Growing Your Business through Partnerships

Your business focus changes as it moves beyond the start-up phase. Even if you’re happy with your current performance, it’s important to keep looking for ways to grow your business and ensure sustainability.

Partnerships can offer small businesses the opportunity to grow in ways that neither business could do alone. Some partnerships are long-term and last several years; others are short-term and temporary.

Whatever the model, those small and medium sized enterprises taking advantage of partnerships can use partner strengths to make their business capabilities stronger in the long run.

Partnerships can give you access to financial resources, skills and experience, increased capacity, and better distribution channels. It can also open you up to new markets or improve your offerings to existing ones.

Partnering with NLOWE Members

NLOWE programs and events are great places to make connections with potential future partners. Member businesses operate in a wide-range of industries in various stages of growth, so if you are looking to partner, our membership is a great place to start. If you are looking for a potential partner in a specific industry, try searching our online membership directory by sector using the advanced search option. The directory can be accessed at www.nlowe.org.

Setting up a partnership can offer your business new opportunities to explore and bring about major changes to your business. The first step is to assess your own business readiness and to identify clearly your purpose in forming a business partnership.

Your purpose will drive who it is you decide to choose as a partner. The ideal partner is one who has resources, skills and assets that are not identical but complement your own.

Assess fit. Regardless of the benefits the partnership may give your potential for growth, it needs to fit with your overall business strategy and be a good fit between the cultures of the two companies. Always review your own business strategy before committing to a partnership.

Communicate. Communication is essential to a successful partnership. Get your new venture off to a good start with a face-to-face meeting involving all key people. This will get everyone’s ideas, concerns, and expectations on the table and create positive momentum.

Build a common vision. Before starting, everyone involved should understand what is expected from the partnership. Make sure everyone knows what you hope to achieve so you are all working towards the same goals.

Members who Partner

Strangers until meeting in NLOWE’s Business Connections Program, Lynn Best, CreAction Consulting, Jamie McCabe, Clay Café-Avalon and Melany Otis, Find Food Factory, partnered to offer a “Discover Your True Colors™” workshop for businesses and organizations. The unique workshop included a ½ day session on “Personality at Work,” 2-hours to create a personalized True Colors™ mug or picture frame, and a delicious lunch.

Define and measure results. Establishing clear performance indicators lets you measure performance and can provide early warning of potential problems. Define the measures of success up front and develop metrics that will be tracked, measured, and used to determine if the partnership was successful.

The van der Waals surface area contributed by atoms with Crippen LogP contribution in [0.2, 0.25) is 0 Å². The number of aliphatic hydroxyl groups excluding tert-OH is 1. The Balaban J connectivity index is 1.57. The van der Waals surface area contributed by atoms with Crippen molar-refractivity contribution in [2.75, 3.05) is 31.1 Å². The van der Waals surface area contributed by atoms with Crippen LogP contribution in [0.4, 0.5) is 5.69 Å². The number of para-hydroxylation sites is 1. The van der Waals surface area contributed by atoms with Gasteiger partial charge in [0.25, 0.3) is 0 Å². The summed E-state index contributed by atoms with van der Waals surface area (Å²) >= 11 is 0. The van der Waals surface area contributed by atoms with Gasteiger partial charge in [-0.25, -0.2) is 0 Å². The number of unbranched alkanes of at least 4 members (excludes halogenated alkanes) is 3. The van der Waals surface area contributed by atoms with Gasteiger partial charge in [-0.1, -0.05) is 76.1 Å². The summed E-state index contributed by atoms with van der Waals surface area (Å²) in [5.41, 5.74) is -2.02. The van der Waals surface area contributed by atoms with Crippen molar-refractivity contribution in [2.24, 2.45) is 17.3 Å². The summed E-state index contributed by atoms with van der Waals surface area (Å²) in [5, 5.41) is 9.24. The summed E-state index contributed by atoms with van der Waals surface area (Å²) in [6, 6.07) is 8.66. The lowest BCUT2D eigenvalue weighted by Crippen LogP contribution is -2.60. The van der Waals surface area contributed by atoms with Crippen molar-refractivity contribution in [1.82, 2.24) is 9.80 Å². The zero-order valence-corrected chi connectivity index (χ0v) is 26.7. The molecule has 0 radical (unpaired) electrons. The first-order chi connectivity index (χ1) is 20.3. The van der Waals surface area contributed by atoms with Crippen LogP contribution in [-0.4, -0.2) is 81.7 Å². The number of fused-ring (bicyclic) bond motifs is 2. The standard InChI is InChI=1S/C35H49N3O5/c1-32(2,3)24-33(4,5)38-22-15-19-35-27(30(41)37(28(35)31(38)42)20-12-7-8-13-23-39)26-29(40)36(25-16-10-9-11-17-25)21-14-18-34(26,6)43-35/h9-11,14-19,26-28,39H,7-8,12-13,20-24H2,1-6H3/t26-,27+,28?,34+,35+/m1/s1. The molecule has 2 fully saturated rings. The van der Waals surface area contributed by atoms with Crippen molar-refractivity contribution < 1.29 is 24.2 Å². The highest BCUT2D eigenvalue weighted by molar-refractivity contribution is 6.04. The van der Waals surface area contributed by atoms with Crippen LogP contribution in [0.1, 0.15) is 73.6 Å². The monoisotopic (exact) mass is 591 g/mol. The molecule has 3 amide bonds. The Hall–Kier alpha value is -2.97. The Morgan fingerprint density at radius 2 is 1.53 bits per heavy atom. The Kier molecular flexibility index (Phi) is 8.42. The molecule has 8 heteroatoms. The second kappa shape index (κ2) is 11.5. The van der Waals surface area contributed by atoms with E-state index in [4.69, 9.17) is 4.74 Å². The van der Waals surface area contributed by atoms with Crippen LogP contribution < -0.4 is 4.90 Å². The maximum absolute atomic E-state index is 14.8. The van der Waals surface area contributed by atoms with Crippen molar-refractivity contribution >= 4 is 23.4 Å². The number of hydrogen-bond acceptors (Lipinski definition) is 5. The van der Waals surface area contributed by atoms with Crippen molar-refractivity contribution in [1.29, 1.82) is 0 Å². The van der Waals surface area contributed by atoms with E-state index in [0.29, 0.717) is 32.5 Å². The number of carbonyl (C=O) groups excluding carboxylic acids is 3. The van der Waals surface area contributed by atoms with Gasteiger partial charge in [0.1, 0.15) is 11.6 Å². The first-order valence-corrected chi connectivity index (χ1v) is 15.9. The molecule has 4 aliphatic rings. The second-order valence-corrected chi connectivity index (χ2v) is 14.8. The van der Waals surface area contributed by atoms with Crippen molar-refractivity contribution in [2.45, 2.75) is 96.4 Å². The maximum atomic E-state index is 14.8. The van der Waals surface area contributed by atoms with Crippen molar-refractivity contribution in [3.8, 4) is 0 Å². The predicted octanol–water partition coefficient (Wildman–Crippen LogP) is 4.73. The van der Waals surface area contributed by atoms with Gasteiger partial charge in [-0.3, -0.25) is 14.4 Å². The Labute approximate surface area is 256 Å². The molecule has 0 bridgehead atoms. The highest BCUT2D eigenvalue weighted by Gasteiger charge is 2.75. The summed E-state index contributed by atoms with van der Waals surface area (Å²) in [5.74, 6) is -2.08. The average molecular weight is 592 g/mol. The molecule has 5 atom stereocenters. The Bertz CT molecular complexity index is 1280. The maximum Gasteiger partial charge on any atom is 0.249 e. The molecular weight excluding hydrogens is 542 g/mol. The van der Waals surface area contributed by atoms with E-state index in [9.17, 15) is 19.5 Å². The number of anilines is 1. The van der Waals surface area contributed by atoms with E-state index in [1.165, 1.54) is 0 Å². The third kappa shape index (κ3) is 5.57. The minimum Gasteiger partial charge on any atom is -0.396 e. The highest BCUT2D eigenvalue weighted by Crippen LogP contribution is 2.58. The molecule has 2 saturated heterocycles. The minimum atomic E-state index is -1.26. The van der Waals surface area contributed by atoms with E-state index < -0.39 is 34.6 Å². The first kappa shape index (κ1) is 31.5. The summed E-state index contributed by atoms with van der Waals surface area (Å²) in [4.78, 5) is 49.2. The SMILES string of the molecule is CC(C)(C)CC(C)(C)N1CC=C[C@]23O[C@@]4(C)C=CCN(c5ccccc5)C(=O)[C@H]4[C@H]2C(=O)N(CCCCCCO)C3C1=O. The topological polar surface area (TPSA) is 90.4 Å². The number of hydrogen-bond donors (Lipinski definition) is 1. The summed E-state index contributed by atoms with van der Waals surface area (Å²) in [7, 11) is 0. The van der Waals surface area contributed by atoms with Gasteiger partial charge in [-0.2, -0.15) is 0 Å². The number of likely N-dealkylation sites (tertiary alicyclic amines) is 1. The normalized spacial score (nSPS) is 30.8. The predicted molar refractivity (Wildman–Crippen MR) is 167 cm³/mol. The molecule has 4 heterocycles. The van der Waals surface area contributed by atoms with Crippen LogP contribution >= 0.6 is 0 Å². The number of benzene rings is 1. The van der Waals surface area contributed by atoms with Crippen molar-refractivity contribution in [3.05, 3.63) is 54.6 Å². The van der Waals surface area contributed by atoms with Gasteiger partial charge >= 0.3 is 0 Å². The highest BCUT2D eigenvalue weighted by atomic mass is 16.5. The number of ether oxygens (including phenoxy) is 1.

Protect your interests. When you decide to create a partnership, you should set out the terms and conditions in a written legal agreement. This will help prevent any misunderstandings once the partnership begins or ends. Drafting vague agreements, especially in situations where financial commitments are not clearly established, is a common mistake.

Make sure the responsibilities and rewards are clearly spelled out and outline the benefits and revenue each partner will receive. Even in the best relationship, you will almost certainly have problems from time to time. Your original agreement should set out jointly accepted dispute resolution procedures in case you are unable to resolve these differences yourselves. This is an important step, so make sure you have sound legal advice before proceeding.

Members who Partner

Nadine Harding, owner of The Ivory Suite Bridal Boutique, and Andrea Sharpe, owner of Karlande Designs Ltd., have partnered as a result of an introduction by Carolann Harding of the Department of Innovation, Business and Rural Development. Andrea offers custom designed bridal jewellery for Nadine’s clients.

Focus on creating ‘quick wins’. Do not take on too much too fast. You run the risk that your alliance will be viewed as just another “program of the month” that did not work. Start small, build momentum, and highlight successes. Teaming up should be a win-win situation for all partners. Decide on what these early wins will be so that you can both set your focus on realizing your goals.

Members who Partner

After meeting through NLOWE and attending a couple of trade missions together, Anne Whelan, Brenkir Industrial Supply, and Hilda Broomfield-Letemplier, Pressure Pipe Steel, Fabrication Ltd. realized they had some synergies. Both WEConnect certified, together they provide industrial and safety products to the Muskrat Falls site using Hilda’s local/regional distribution strengths and Anne’s knowledge of industrial supply. “A true partnership,” said Anne “each of us play a role in business, and we look forward to growing it.”

Look at what other businesses are doing, particularly those that operate in the same industry or similar markets to yours. Seeing how others have used partnerships to grow their businesses could give you the inspiration and direction you need to take that first step. Success depends on thorough research and analysis of aims and objectives. The most successful partnerships have structure, support accountability, and encourage collaboration.

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